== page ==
Together, we have built a strong foundation. What we need now is to build capacity — to scale up to help predict and solve the inevitable pandemics and looming global health risks of the future. These will require a co-ordinated collaborative response, including adding the strength of other institutions.
Since the emergence of COVID-19, researchers at our two institutions — across all disciplines — have attracted 250 pandemic-related research projects trying to advance innovations aiming to stop this pandemic. Our experts are learning lessons for the future, to help Canadians be bettered prepared. These investments not only allow us to respond to the crisis in the immediate and longer term, but they are critical to our ability to train the next generation of leaders who will be key to a better future globally.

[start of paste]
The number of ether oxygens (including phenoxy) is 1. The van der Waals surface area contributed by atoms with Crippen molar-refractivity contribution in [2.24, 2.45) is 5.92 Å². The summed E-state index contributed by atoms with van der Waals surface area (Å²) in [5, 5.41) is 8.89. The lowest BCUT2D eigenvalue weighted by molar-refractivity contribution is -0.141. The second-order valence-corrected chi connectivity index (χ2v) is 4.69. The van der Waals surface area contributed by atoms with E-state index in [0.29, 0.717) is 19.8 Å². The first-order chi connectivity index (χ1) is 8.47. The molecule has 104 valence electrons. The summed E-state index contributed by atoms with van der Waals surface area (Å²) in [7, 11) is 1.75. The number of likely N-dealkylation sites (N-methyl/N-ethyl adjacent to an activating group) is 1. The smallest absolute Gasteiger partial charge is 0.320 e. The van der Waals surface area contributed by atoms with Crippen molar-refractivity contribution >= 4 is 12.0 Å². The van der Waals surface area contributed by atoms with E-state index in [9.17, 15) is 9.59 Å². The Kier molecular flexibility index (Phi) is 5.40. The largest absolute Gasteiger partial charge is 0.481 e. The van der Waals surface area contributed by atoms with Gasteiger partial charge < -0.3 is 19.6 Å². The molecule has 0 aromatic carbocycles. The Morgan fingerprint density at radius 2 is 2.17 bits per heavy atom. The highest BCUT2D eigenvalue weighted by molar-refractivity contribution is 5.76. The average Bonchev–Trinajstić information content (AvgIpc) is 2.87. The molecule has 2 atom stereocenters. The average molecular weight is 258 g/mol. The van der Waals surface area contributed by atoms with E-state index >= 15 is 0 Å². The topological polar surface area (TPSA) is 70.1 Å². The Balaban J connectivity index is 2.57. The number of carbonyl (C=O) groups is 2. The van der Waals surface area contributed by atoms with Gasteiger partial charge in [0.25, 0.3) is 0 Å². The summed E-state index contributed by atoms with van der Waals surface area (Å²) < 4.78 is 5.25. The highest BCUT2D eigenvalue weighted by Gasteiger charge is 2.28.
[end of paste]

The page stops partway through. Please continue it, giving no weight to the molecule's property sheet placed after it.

Most importantly, together, we’re racing to find the answers that will make a profound difference in Canadian lives.
This isn’t our first pandemic and it’s not going to be our last. It is critically important that we continue this momentum, that we use the knowledge we’ve gained and our collective expertise to be sure that we are fully prepared the next time.
If this virus has taught us anything, it’s that collaborations are critical to solving global crises and we simply cannot afford to allow these partnerships to end with this pandemic
Volker Gerdts is the director and CEO of the Vaccine and Infectious Disease Organization at the University of Saskatchewan. Gerry Wright is the lead of Canada’s Global Nexus for Pandemics and Biological Threats at McMaster University, the Michael G. DeGroote Chair in Infection and Anti-Infective Research and Tier 1 Canada Research Chair in Antibiotic Biochemistry.